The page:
Tuesday, 18 September 2018

Vaccine Hesitancy and Trust

This post is by Elisabetta Lalumera (University of Bicocca, Milan). In this post she summarises a paper forthcoming in Rivista di Estetica, entitled: "Trust in healthcare systems and vaccine hesitancy."

Healthcare systems can positively influence our personal decision-making and health-related behavior only if we trust them. What does it take for the public to trust a healthcare system? I propose that the trust relation is based on an epistemic component, epistemic authority, and on a value component, the benevolence of the healthcare system. I argue that it is also affected by the vulnerability of the pubblic on healthcare matters, and by the system’s credibility.

My proposed analysis of public trust in health care systems can be used to better understand the phenomenon of vaccine hesitancy, the tendency to question vaccine policies, and to seek alternative vaccine schedules or refuse vaccination.


Trust in health care is a three-place relation, involving an institution (a community’s health care system), a collective entity (the public), and a field of application, which is what the public trusts a health care system for. The public is the varied group of consumers, seekers and providers of health to which a health care system addresses its services, which in national health care systems virtually coincides with the whole population. Examples of fields of application are information (about, for example, the risks of smoking), prevention (as in immunization campaigns, and screening tests), diagnosis, therapy, hospitalization, but also organ and blood donation.

Public trust in health care involves vulnerability in two respects: (1) we trust someone because we cannot personally take care of all our material and immaterial goods and in particular, we trust an institution because we are unable to manage some area of our life by ourselves, as individuals; (2) we trust healthcare systems with our personal health, and the health of our families and our communities. 

When is it appropriate to trust? First, public trust in health care is grounded on the epistemic authority of health care practitioners, and of the system collectively taken. We can’t expect the health care system to promote, maintain or restore our health unless we assume that it embodies sufficient knowledge, competence, and skills to do so. Second, public trust in health care depends on the confidence that healthcare practitioners will act on the knowledge, competence and skills they possess in order to promote, maintain or restore our health, and not with other goals in view.

Though normatively public trust is founded on epistemic authority and value sharing, in fact it correlates with the credibility of the trusted part. Credibility in this context is the capacity to produce in others the impression that one is epistemically authoritative and benevolent. The public is willing to grant trust if the health care system is credible enough.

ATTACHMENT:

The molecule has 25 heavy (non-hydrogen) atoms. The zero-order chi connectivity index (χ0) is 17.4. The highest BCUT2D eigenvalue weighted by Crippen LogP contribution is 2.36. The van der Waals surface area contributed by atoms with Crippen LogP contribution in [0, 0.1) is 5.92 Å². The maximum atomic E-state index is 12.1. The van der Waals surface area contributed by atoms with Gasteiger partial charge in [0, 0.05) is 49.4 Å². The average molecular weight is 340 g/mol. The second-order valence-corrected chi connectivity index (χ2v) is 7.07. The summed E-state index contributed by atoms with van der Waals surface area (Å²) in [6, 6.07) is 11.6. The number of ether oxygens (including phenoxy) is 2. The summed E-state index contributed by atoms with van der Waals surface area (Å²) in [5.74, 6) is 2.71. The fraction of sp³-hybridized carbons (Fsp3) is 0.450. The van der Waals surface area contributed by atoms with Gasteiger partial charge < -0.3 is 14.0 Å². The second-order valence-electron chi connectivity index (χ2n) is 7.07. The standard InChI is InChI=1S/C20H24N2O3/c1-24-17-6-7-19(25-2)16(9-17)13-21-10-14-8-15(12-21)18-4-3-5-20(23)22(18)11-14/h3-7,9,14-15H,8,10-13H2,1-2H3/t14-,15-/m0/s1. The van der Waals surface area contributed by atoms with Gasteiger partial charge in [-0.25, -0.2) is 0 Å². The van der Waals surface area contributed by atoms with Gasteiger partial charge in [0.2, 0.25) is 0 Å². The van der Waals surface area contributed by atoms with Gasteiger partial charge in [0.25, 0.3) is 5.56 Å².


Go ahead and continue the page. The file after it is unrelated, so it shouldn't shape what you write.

Vaccine hesitancy

How does this notion of trust apply to the case of vaccine hesitancy? Vaccine hesitancy is the tendency to refuse children vaccination or to adhere to alternative vaccination schedules, despite availability of vaccination opportunities. Vaccine hesitancy is a health care priority, because it threatens herd immunity, and puts the lives of the more vulnerable (elderly or immuno-depressed patients) at risk. I believe that its features qualify it a case of public distrust - or of decline in trust - towards health care systems, that can be explained by employing the conceptual points of the model I proposed above.

The alleged association between vaccination and autism remains a reason for vaccine hesitancy despite the publication and public dissemination of studies that disconfirm the hypothesis or show the small incidence of adverse effects after vaccination. As there is evidence of high levels of education of a significant segment of the vaccine-resistant public, the problem is not that the public lacks information or understanding, but that it challenges both the epistemic authority and the good will of health care systems.

Moreover, vaccination brings some small amount of immediate harm, especially to a child, e.g. redness, swelling or pain at the injection site, and other minor side effects. Like any medical treatment, it carries no-zero risk of serious side effects. In the light of this, some parents prioritize their own (or their own children’s) immediate or short-term interest (receiving no harm) over the interest of the community in achieving herd immunity and protecting weaker groups.

The credibility of health care systems is paramount in the vaccine hesitancy case. The phenomenon involves the attribution of negative values (corruption, absence of transparency) to health researchers and health authorities for their relationship with Pharma companies that produce and sell vaccines. Attribution of negative values undermines the grounds of public trust, and it additionally diminishes credibility. As a result, the evidence provided on vaccine safety is dismissed from the start as tainted.

One conclusion that could be drawn from this is that to tackle vaccine hesitancy as a medical emergency we should focus on restoring trust.

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